Every one is able to develop one native language as long as s/he gets enough exposure to the language and its culture. Many develop multilingual capacity. Language is by far the best medium to educate yourself to be a member of the global village. It is quite exciting to find and learn how other people in different cultures perceive world, express themselves, and interact with each other. It is no exaggeration to say that you will learn about another world. I believe that knowing at least another language as well as your native language is a must for living in an ever changing world.
Acquiring another language, however, is not as easy as many people think. It requires a lot of time, patience, self-discipline, strong motivation, and active participation. What is more, once you begin to learn another language, you cannot stop in the middle, for you will forget what you have learned very quickly. In this regard language-learning is a life-long commitment. Good language learners are those who develop originality and creativity, sensitivity to another language and culture, communicative competence and skills in the native and target languages, and personal opinions on various issues. If you are not communicative in your own language, how can you be communicative in another language?
In foreign language courses at the university level, students are expected to go far beyond learning four skills [listening, speaking, reading, writing] in the target language. By being exposed to a different language and its culture, students will learn to be cross-culturally communicative. This education and training for cross-cultural communication is the core discipline involved in language learning. Our objective is to help you acquire cross-cultural education and training by using the Japanese language as a medium.
Economically speaking Japan is the second largest trade partner for Canada. People who know about Japan and speak the language fluently are still in short supply. There exist various opportunities for study and work in Japan and Japan-related fields in Canada and other countries. Educationally speaking, exposure to a seemingly quite 'foreign' language and culture helps students develop awareness of themselves and appreciation of their own cultures as well. While there are many differences between Japan [Japanese] and Canada [English], students will also find a lot of similarities between them. It is important to note that Canada has some Japanese-Canadian heritage.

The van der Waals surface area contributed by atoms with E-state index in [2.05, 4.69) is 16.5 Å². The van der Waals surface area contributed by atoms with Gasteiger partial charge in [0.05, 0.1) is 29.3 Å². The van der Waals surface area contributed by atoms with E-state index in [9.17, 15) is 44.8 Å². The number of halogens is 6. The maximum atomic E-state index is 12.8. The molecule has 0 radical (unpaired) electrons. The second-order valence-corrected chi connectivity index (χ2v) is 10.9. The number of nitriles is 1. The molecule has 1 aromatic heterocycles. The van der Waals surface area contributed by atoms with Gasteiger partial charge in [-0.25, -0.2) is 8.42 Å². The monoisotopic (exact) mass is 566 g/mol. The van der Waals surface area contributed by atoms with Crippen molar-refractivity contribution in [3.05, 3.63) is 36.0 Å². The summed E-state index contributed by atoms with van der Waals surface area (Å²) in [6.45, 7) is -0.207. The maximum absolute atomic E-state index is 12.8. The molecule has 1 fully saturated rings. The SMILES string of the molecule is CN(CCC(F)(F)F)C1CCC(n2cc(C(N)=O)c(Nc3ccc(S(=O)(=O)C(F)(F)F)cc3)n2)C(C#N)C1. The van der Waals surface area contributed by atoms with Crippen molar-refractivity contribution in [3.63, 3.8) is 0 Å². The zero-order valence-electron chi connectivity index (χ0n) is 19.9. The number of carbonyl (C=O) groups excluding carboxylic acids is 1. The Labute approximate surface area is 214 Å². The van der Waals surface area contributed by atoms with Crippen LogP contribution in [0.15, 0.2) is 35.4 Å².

When one looks at languages in the world, the Japanese language belongs to the majority which are based on the word order (SOV: Subject-Object-Verb). It is considered to be one of the Ural-Altaic language family, which includes Korean, Turkish, Mongolian, Estonian, Finnish, Hungarian and others. As far as the grammar and vocabulary are concerned, Japanese is not any more difficult than other languages, but reading and writing pose a considerable difficulty for Canadians because of two basic writing systems and Kanji [Sino-Japanese characters].
Language study involves not only passive aspects [memorization, recitation, drills, pattern practice and so forth] but also active and creative aspects [analysis and comprehension of what is said or written, synthesis of what is learned, and communicative application of the language in actual situations]. In this course communicative aspects are strongly emphasized so that students will be able to function in actual conversation. Therefore, tutorials will not be conducted in such a way that the instructor gives lectures and drills and the students respond to him/her, but instead the students are encouraged to interact with both the instructor and other students in the class in actual communication [active participation]. Those who are not familiar with this type of individualistic, heuristic, and creative language study will need to change their views and learning strategies very fast. Communication involves at least two parties. Here good pronunciation is crucial, because the other party tends to judge your linguistic ability based on your pronunciation. Even if your grammar is correct, if the pronunciation is poor, people think that they cannot communicate with you. Poor pronunciation also hampers your listening comprehension. Non-verbal communication, body language in particular is also a very important factor in communication.